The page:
Tiwa Savage featured on British Vogue’s list of female artists changing modern music.


While congrats are in order for yet another milestone for Tiwa, the feature was only made possible by the Chief Editor Edward Enninful, who celebrated his one-year anniversary with the release of the December issue. In this edition, Enninful brings his #newvogue campaign aimed at increasing diversity in the magazine’s pages to an end for the year. The full-page feature on Tiwa, as one of the Women Changing Modern Music, fits perfectly with the campaign as she speaks out on why she moved back to Nigeria to start a music career. Tiwa revealed that the move was risky because she was venturing into a field largely taken up and dominated by men.
According to Tiwa, it would take a question from producer BabyFace for her to notice the lack of formidable women in the music scene back at home.“Suddenly I realised there was something happening: that there were musicians like D’banj and P-Square making African music, but there were no females doing it on the same level,” she said.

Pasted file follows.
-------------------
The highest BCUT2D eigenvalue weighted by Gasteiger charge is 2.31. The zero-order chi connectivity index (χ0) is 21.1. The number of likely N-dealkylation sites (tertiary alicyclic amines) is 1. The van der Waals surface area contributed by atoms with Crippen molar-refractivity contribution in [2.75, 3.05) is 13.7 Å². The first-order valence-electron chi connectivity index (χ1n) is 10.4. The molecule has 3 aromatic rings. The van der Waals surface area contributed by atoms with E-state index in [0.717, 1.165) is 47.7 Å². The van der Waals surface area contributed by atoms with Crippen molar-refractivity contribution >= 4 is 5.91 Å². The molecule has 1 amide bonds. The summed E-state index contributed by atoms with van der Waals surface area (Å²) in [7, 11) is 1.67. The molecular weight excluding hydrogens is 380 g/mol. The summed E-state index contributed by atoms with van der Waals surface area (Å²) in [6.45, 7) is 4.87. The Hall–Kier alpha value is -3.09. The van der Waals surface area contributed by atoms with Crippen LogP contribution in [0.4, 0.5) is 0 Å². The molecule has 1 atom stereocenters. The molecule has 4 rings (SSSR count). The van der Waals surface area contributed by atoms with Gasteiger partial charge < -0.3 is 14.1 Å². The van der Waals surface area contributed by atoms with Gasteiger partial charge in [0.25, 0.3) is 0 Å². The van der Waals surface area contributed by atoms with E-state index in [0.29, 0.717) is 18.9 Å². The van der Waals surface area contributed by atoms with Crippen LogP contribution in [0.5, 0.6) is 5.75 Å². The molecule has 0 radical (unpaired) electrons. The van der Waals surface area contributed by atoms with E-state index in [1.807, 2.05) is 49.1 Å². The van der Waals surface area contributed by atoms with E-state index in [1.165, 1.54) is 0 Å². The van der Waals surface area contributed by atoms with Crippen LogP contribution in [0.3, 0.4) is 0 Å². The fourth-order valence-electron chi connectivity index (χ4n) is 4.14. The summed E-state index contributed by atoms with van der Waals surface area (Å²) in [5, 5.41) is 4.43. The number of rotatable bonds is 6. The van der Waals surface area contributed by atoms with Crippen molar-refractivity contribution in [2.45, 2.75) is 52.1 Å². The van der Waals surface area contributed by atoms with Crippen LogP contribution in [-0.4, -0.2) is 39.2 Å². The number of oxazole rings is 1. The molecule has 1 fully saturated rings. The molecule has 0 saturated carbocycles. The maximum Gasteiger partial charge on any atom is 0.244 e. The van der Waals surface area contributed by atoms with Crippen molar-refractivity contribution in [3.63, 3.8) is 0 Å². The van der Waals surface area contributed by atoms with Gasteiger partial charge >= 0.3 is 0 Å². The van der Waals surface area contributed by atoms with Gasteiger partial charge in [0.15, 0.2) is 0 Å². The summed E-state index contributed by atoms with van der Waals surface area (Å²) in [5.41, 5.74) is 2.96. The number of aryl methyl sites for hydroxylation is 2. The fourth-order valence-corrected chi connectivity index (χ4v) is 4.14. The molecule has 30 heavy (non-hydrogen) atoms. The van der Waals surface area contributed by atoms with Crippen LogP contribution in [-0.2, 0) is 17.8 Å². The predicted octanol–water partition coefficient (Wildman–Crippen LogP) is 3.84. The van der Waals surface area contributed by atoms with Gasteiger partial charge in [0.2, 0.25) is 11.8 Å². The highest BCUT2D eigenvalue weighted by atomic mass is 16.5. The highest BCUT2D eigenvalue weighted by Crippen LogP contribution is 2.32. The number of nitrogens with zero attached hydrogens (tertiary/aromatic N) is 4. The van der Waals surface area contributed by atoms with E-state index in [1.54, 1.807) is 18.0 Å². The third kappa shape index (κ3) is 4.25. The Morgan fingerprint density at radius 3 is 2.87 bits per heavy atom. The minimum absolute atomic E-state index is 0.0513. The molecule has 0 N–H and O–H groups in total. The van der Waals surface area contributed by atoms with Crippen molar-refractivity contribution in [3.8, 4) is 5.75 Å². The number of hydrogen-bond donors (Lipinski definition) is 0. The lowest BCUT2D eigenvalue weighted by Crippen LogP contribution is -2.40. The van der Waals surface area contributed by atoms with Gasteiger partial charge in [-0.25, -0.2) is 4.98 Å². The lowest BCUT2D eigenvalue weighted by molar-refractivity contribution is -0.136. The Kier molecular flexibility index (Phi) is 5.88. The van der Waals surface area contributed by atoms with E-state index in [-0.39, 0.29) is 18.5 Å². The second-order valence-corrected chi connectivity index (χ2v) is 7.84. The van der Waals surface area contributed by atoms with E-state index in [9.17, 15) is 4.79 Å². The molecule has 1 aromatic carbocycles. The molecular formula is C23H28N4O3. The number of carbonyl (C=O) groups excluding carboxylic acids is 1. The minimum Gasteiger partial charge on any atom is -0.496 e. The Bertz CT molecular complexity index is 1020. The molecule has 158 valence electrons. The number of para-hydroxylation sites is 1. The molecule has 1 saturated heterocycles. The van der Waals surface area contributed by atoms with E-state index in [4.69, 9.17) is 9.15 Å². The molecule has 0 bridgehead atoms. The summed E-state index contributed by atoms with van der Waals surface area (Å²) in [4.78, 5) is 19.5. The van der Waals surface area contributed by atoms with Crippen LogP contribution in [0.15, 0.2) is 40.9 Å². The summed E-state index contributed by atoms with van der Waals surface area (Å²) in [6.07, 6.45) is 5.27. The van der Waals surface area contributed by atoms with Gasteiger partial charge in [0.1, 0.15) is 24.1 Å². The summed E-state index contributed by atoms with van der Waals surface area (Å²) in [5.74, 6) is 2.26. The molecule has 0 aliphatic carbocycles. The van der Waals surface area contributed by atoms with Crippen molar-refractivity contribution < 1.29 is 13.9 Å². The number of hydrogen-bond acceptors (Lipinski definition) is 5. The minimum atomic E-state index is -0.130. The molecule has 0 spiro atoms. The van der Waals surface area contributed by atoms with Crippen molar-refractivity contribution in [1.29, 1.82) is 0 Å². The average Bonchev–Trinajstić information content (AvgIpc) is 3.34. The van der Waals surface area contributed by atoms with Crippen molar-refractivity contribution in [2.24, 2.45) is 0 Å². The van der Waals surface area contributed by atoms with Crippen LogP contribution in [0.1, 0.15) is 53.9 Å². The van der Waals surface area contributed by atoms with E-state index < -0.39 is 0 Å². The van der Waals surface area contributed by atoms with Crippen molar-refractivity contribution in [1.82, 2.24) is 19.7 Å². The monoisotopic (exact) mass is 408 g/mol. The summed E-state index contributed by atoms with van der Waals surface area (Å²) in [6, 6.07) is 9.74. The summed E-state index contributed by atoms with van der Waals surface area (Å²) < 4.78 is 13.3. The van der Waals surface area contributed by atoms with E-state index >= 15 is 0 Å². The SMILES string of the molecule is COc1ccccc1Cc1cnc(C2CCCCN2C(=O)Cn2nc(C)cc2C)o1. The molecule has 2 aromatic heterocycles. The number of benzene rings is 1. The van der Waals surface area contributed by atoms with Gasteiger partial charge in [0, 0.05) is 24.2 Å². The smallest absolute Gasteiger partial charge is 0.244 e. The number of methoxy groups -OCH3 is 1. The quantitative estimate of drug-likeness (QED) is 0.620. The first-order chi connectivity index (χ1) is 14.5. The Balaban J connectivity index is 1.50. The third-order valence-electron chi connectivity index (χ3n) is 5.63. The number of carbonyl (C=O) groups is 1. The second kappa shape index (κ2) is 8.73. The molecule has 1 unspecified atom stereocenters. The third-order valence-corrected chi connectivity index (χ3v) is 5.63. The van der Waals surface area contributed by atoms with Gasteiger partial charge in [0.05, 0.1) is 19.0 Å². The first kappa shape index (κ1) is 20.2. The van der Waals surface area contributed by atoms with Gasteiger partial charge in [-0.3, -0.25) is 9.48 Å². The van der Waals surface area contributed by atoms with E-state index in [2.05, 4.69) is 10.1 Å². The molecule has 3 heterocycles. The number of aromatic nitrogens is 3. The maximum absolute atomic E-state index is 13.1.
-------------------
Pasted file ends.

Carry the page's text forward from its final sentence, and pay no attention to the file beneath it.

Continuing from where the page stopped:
In Nigeria, she honed her music and made sure she had one main element: that she is an African woman.“In everything, I do whether it’s using my native language, or an African beat something is going to let you know I am an African woman”.This is not the first time for Tiwa to be featured Vogue. Earlier in August while on her very successful Savage Tour, British Vogue caught up with the songstress in an article titled Tiwa Savage On Smashing The Stereotypes Around Afrobeats Music, where she talks of her successful career, tour and Berwick Street pop-up shop where she sold Merch.
Also featured on the list is Angola’s Diana Debrito (aka IMDB), a 19-year-old musician who moved from Manchester to her home country to play jazz. She pioneered Urban Jazz, a fusion of Kilapanga sound and trap beats that saw her became an overnight sensation. With this music, she only has one mission: “I just want people to be able to relate to my music. Whatever experiences they’ve had, no matter whether they’re trapping, high or homeless, I just want to spark something good in them,” she said to Vogue.